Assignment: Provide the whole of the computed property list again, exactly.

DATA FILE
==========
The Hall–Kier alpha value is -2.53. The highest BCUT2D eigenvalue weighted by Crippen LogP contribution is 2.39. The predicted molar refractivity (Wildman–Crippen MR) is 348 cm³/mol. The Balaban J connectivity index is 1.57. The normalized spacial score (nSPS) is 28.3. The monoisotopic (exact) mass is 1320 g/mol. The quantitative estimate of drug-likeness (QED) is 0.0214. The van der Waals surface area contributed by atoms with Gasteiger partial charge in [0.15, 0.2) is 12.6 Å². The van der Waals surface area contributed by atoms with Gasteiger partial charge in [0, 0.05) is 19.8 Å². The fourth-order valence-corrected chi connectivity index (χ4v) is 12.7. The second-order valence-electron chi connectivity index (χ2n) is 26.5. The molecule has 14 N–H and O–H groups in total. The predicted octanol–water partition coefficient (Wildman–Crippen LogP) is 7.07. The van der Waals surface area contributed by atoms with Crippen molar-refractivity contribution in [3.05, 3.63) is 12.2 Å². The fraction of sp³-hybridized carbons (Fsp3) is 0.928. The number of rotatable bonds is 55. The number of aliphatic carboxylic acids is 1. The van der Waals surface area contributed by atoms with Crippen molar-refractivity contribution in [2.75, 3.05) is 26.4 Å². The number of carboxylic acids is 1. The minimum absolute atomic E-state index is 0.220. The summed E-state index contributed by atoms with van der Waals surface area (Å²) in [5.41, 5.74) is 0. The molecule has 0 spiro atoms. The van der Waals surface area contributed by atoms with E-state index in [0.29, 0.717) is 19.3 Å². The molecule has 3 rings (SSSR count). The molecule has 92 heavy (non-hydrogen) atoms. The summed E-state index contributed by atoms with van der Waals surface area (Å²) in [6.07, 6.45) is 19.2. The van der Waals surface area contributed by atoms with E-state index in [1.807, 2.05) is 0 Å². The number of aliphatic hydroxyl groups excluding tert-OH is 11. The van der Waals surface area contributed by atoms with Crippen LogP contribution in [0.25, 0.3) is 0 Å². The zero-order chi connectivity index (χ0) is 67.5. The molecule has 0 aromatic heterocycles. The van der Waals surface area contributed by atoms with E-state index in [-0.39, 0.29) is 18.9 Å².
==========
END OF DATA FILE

The Hall–Kier alpha value is -2.53. The highest BCUT2D eigenvalue weighted by Crippen LogP contribution is 2.39. The predicted molar refractivity (Wildman–Crippen MR) is 348 cm³/mol. The Balaban J connectivity index is 1.57. The normalized spacial score (nSPS) is 28.3. The monoisotopic (exact) mass is 1320 g/mol. The quantitative estimate of drug-likeness (QED) is 0.0214. The van der Waals surface area contributed by atoms with Gasteiger partial charge in [0.15, 0.2) is 12.6 Å². The van der Waals surface area contributed by atoms with Gasteiger partial charge in [0, 0.05) is 19.8 Å². The fourth-order valence-corrected chi connectivity index (χ4v) is 12.7. The second-order valence-electron chi connectivity index (χ2n) is 26.5. The molecule has 14 N–H and O–H groups in total. The predicted octanol–water partition coefficient (Wildman–Crippen LogP) is 7.07. The van der Waals surface area contributed by atoms with Crippen molar-refractivity contribution in [3.05, 3.63) is 12.2 Å². The fraction of sp³-hybridized carbons (Fsp3) is 0.928. The number of rotatable bonds is 55. The number of aliphatic carboxylic acids is 1. The van der Waals surface area contributed by atoms with Crippen molar-refractivity contribution in [2.75, 3.05) is 26.4 Å². The number of carboxylic acids is 1. The minimum absolute atomic E-state index is 0.220. The summed E-state index contributed by atoms with van der Waals surface area (Å²) in [5.41, 5.74) is 0. The molecule has 0 spiro atoms. The van der Waals surface area contributed by atoms with E-state index in [0.29, 0.717) is 19.3 Å². The molecule has 3 rings (SSSR count). The molecule has 92 heavy (non-hydrogen) atoms. The summed E-state index contributed by atoms with van der Waals surface area (Å²) in [6.07, 6.45) is 19.2. The van der Waals surface area contributed by atoms with E-state index in [1.807, 2.05) is 0 Å². The number of aliphatic hydroxyl groups excluding tert-OH is 11. The van der Waals surface area contributed by atoms with Crippen LogP contribution in [0.25, 0.3) is 0 Å². The zero-order chi connectivity index (χ0) is 67.5. The molecule has 0 aromatic heterocycles. The van der Waals surface area contributed by atoms with E-state index in [-0.39, 0.29) is 18.9 Å².